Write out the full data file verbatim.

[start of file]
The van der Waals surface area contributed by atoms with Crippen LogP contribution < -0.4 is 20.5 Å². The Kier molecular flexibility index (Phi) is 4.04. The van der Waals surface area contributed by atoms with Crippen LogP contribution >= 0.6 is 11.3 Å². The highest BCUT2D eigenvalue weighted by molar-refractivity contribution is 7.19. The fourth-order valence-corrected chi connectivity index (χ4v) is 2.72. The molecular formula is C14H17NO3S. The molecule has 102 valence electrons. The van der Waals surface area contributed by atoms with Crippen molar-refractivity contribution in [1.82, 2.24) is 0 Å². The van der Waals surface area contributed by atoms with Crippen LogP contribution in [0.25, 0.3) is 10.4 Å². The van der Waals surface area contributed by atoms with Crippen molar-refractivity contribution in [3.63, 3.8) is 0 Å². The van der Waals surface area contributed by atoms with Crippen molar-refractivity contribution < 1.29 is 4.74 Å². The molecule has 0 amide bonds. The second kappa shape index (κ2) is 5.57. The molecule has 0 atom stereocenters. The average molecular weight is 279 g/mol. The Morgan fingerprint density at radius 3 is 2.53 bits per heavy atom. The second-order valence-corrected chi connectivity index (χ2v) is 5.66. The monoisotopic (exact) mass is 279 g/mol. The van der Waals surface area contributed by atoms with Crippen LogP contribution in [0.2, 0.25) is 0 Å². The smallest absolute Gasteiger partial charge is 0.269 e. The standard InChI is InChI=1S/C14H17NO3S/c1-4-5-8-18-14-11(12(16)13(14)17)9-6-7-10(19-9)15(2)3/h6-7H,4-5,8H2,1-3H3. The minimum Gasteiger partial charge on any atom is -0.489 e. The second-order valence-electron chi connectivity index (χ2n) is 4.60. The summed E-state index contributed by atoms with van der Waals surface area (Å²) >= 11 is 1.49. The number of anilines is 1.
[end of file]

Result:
The van der Waals surface area contributed by atoms with Crippen LogP contribution < -0.4 is 20.5 Å². The Kier molecular flexibility index (Phi) is 4.04. The van der Waals surface area contributed by atoms with Crippen LogP contribution >= 0.6 is 11.3 Å². The highest BCUT2D eigenvalue weighted by molar-refractivity contribution is 7.19. The fourth-order valence-corrected chi connectivity index (χ4v) is 2.72. The molecular formula is C14H17NO3S. The molecule has 102 valence electrons. The van der Waals surface area contributed by atoms with Crippen molar-refractivity contribution in [1.82, 2.24) is 0 Å². The van der Waals surface area contributed by atoms with Crippen LogP contribution in [0.25, 0.3) is 10.4 Å². The van der Waals surface area contributed by atoms with Crippen molar-refractivity contribution in [3.63, 3.8) is 0 Å². The van der Waals surface area contributed by atoms with Crippen molar-refractivity contribution < 1.29 is 4.74 Å². The molecule has 0 amide bonds. The second kappa shape index (κ2) is 5.57. The molecule has 0 atom stereocenters. The average molecular weight is 279 g/mol. The Morgan fingerprint density at radius 3 is 2.53 bits per heavy atom. The second-order valence-corrected chi connectivity index (χ2v) is 5.66. The monoisotopic (exact) mass is 279 g/mol. The van der Waals surface area contributed by atoms with Crippen LogP contribution in [0.2, 0.25) is 0 Å². The smallest absolute Gasteiger partial charge is 0.269 e. The standard InChI is InChI=1S/C14H17NO3S/c1-4-5-8-18-14-11(12(16)13(14)17)9-6-7-10(19-9)15(2)3/h6-7H,4-5,8H2,1-3H3. The minimum Gasteiger partial charge on any atom is -0.489 e. The second-order valence-electron chi connectivity index (χ2n) is 4.60. The summed E-state index contributed by atoms with van der Waals surface area (Å²) >= 11 is 1.49. The number of anilines is 1.